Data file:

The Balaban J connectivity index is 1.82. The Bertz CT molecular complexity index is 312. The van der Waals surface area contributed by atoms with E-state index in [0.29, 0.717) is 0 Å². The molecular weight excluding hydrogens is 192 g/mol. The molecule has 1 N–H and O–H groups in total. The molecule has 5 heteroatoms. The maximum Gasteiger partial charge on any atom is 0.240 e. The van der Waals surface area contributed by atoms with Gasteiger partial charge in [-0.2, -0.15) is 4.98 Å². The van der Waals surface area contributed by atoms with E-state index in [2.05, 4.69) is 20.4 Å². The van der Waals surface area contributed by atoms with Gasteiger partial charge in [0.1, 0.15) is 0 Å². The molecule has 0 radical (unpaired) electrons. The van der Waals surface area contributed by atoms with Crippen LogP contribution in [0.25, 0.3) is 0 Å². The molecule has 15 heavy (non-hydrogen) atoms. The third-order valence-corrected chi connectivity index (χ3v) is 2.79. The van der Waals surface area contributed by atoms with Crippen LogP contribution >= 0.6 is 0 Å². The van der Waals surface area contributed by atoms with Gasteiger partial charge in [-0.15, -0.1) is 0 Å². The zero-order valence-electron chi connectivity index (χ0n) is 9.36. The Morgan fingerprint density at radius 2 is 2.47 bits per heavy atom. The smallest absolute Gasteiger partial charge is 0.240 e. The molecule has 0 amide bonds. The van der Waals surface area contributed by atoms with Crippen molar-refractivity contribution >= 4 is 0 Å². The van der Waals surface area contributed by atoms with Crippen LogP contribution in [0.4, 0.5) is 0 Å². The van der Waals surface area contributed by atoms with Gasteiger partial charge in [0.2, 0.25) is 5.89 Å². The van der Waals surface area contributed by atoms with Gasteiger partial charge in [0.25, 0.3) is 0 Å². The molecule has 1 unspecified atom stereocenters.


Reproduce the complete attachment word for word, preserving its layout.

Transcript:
The Balaban J connectivity index is 1.82. The Bertz CT molecular complexity index is 312. The van der Waals surface area contributed by atoms with E-state index in [0.29, 0.717) is 0 Å². The molecular weight excluding hydrogens is 192 g/mol. The molecule has 1 N–H and O–H groups in total. The molecule has 5 heteroatoms. The maximum Gasteiger partial charge on any atom is 0.240 e. The van der Waals surface area contributed by atoms with Gasteiger partial charge in [-0.2, -0.15) is 4.98 Å². The van der Waals surface area contributed by atoms with E-state index in [2.05, 4.69) is 20.4 Å². The van der Waals surface area contributed by atoms with Gasteiger partial charge in [0.1, 0.15) is 0 Å². The molecule has 0 radical (unpaired) electrons. The van der Waals surface area contributed by atoms with Crippen LogP contribution in [0.25, 0.3) is 0 Å². The molecule has 15 heavy (non-hydrogen) atoms. The third-order valence-corrected chi connectivity index (χ3v) is 2.79. The van der Waals surface area contributed by atoms with Crippen LogP contribution >= 0.6 is 0 Å². The van der Waals surface area contributed by atoms with Gasteiger partial charge in [-0.15, -0.1) is 0 Å². The zero-order valence-electron chi connectivity index (χ0n) is 9.36. The Morgan fingerprint density at radius 2 is 2.47 bits per heavy atom. The smallest absolute Gasteiger partial charge is 0.240 e. The molecule has 0 amide bonds. The van der Waals surface area contributed by atoms with Crippen molar-refractivity contribution >= 4 is 0 Å². The van der Waals surface area contributed by atoms with Crippen LogP contribution in [0.4, 0.5) is 0 Å². The van der Waals surface area contributed by atoms with Gasteiger partial charge in [0.2, 0.25) is 5.89 Å². The van der Waals surface area contributed by atoms with Gasteiger partial charge in [0.25, 0.3) is 0 Å². The molecule has 1 unspecified atom stereocenters.